Beyond seeing the big picture of nature, we are the more psychologically enlightened generation. As such, we should take it on ourselves to be a little more understanding and aware of how our parents are flawed and how it isn’t entirely their fault they messed us up.


Speaking of generations, our parents came from a different one. Their values, anxieties, and hopes spring from a well of a different time and perspective. These values and ideas may very well be outdated, weird, or even disgusting to us, but for them, they were very much real and necessary at one point.


For them, money and status are important. As well as education and table manners. Yet, honesty, trust, warmth, and keeping your calm come second if at all.


No doubt, if we spawn our own little demons, they will surely grow up one day and look at us as backward as we currently look at our parents. They will feel bored with our interests. They will feel resentment for our moral codes. They will feel confused about how we like to enjoy ourselves.


Okay, Mommy. I understand now.

Something else we could be a little more considerate about is the very fact that as horrible it is that our parents always see us as ‘their babies’, we kind of are in their eyes. We can’t see what they see, but they no doubt have a very good memory of watching us grow and mature.


They remember the first steps, and they remember us putting words together to form entire sentences for the first time. It’s a bit condescending for us when they shockingly realize we know how to cook or have people that work for us or that we are even capable of deciding who is our best match to marry.


Yet, they still remember, fondly, seeing us so unknowing and vulnerable. A part of them will always wonder if we truly know what is best for ourselves.


Perhaps being wooden is a bit easier for both parties involved.

Rather than trying to change our parents, we should try to ‘depersonalize’ our relationship. Not to resign to the degree of never speaking to them, but just to the degree that we recognize the natural complexity of having a relationship with them.


This person that has hurt us, but loves us. This person that we want to approve of us but will never have the same views as us.


It may sound like a downer to step away from our parents in such a way, but it should be looked at with a light of mature hope. We are predicting that there will be some friction between us, and we are doing our best to make it a little less so.


This means knowing that when we go to visit for Thanksgiving, our mother will say something in front of our spouse that will make us want to scream like a child. They have that magic finger to push our buttons through unseen dimensions.


If we are aware of this and a little detached emotionally from it, we won’t throw our dishes in the sink as they casually bring up our failures in love or lack of ability to make good money. It’s expected, so why really dread it?


Mom: Is that extra roll really necessary? Daughter: Happy Thanksgiving to you too, Mom. *Stuffs roll in the mouth with gravy and mashed potatoes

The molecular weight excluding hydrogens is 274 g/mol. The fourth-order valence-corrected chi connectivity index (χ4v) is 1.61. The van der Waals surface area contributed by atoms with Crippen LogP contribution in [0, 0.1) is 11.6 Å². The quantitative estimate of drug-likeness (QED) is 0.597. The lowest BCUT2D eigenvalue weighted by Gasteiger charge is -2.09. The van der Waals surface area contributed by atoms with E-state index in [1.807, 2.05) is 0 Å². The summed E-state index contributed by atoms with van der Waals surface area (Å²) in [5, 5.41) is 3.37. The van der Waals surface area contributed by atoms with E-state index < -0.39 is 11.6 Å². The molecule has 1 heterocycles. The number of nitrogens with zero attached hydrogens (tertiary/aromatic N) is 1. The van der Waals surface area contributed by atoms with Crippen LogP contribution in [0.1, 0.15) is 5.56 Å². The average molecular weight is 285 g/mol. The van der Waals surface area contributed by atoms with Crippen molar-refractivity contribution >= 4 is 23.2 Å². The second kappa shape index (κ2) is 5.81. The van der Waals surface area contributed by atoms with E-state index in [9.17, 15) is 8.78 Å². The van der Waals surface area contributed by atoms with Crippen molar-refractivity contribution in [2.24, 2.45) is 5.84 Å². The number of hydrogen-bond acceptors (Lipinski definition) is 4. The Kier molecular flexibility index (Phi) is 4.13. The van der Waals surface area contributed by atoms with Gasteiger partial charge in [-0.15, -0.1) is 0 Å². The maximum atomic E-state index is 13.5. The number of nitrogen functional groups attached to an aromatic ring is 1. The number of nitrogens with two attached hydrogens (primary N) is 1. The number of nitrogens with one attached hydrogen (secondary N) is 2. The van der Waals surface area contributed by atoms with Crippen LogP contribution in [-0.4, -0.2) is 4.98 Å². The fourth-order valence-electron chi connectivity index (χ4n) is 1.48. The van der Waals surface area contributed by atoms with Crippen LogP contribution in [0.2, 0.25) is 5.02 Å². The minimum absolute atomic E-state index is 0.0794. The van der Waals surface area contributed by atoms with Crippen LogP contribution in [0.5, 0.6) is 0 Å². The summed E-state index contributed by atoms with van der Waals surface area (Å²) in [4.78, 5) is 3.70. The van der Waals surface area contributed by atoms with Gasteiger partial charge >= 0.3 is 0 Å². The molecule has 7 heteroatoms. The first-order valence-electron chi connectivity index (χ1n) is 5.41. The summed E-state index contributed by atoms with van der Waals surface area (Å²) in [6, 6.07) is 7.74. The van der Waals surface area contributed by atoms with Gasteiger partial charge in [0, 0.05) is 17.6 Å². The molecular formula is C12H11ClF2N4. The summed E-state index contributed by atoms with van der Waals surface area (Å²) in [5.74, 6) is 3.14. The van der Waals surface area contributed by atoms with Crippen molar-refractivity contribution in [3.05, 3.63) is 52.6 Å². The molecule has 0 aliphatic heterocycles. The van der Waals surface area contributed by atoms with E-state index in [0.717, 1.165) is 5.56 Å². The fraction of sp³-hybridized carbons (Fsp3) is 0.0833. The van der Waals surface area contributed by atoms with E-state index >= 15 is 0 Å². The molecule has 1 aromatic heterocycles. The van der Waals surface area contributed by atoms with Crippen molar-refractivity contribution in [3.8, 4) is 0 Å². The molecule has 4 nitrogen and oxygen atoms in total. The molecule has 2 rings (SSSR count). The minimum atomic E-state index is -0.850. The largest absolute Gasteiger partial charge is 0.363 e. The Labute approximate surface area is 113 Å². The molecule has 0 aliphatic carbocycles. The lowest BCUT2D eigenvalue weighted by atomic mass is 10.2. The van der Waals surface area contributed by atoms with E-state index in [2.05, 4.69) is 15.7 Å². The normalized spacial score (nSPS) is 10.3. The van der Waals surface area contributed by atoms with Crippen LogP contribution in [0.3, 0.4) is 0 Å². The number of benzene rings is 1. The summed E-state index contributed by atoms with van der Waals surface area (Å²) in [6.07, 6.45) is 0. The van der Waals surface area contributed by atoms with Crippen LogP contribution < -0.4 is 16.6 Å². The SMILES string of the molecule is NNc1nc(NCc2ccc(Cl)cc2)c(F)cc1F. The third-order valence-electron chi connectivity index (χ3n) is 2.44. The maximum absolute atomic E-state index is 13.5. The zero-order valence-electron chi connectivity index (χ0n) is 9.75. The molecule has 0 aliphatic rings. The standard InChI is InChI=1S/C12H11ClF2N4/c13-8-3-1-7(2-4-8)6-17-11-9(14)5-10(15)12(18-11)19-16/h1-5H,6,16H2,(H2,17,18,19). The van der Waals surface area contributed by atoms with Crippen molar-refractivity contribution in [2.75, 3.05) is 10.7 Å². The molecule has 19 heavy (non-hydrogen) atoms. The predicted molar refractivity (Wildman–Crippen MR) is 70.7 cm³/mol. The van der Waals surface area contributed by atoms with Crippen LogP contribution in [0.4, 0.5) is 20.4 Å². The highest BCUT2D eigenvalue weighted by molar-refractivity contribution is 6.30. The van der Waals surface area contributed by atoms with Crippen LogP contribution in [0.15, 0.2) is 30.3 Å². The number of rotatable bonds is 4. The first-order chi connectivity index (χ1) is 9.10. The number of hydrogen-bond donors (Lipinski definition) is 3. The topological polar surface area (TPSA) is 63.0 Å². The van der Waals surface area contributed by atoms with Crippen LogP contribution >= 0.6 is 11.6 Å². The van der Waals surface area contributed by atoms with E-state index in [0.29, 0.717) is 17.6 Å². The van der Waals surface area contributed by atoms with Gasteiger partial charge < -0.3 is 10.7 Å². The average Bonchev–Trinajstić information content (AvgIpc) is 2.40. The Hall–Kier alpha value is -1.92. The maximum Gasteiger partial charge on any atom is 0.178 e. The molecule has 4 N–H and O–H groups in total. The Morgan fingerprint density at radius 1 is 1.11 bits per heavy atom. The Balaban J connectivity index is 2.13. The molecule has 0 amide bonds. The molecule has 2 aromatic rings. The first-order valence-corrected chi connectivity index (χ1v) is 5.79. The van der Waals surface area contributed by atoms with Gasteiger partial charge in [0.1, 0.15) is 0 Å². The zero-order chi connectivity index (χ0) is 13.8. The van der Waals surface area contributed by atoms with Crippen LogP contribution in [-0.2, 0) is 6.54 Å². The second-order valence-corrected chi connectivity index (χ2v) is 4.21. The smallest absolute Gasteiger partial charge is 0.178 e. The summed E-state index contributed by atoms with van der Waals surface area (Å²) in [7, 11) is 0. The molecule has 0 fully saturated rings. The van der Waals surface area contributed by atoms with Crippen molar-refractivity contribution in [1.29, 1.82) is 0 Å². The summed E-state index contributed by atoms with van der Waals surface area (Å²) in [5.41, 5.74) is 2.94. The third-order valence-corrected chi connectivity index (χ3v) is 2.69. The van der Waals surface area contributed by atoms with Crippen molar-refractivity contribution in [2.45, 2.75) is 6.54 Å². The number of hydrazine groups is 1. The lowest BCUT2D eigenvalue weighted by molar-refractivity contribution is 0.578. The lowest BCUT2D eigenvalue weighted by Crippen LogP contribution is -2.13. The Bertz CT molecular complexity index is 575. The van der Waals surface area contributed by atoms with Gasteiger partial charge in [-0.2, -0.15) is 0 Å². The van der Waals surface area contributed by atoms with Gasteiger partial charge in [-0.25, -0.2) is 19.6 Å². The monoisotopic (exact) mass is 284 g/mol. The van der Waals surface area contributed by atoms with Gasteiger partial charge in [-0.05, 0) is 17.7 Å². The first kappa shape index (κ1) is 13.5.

By not allowing them to bother us, they will stop asking things of us we are no longer willing or capable to give them. And we should do the same in return.


They may never understand how hard it was for us in school with the hand me down clothes we had to wear or why we chose the life-partner we chose. So why bother trying to explain it to them.


Rather, we should focus on the things we know we can handle peacefully together. For my mother, that is cooking and watching old movies on TV. For my father, it is sitting and drinking. Is it healthy? Maybe not, but it is what they do and something I am happy to do with them to share what few moments I share with them.


And it doesn’t have to be silent activities. I know my mother loves her garden and her flowers. Do I like flowers? Not particularly, but I always ask her about them, and she loves to tell me about them. To this day, she will send me photos of her favorites and the ones just blossomed, or tell me how proud she is at how tall her tomato plants are getting. She uses Miracle Grow.


Beyond choosing what to do and talk about with our parents, we should also be mindful of how long and where we spend time with them. My mother likes sitting in restaurants (for a certain amount of time). My dad seems to get a bit restless and awkward in restaurants. My mother can get awkward after long moments of talking. My dad doesn’t really open up until there has been a long moment of talking.


Whatever the case may be with your parents, choosing what to do with them and for how long, and where, is something we should be able to figure out and strategically plan accordingly.


By doing a bit of this, we can put our attention on the mutual satisfaction of being together… and not arguing about it.


She’s gonna be jealous of her Momma’s skin one day. Thanksgiving Hot Topic Warning.

We, as adult children, are forever intertwined with our parents. It isn’t by choice. It is beyond anything of personal predilection. It is something intricate and forever bound by history and biology.


When we were tiny, our parents were giants in every sense of the word. As we have grown, we have painfully come to learn all their nuances, annoyances, and shortcomings.


Besides marriage… which most of us choose, we are not bound to anybody else in this world. Truthfully, we probably wouldn't choose our parents as friends if we had a choice and met them as strangers in the outside world.


Yet, there is something strangely beautiful about this human entanglement of child and parent. There is something magnificent about this death-bound union to another human that is both the most frustrating creature we’ve ever had to deal with, but also the same creature that shed tears of joy due to our very existence.


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© 2017 Created by Warren Stribling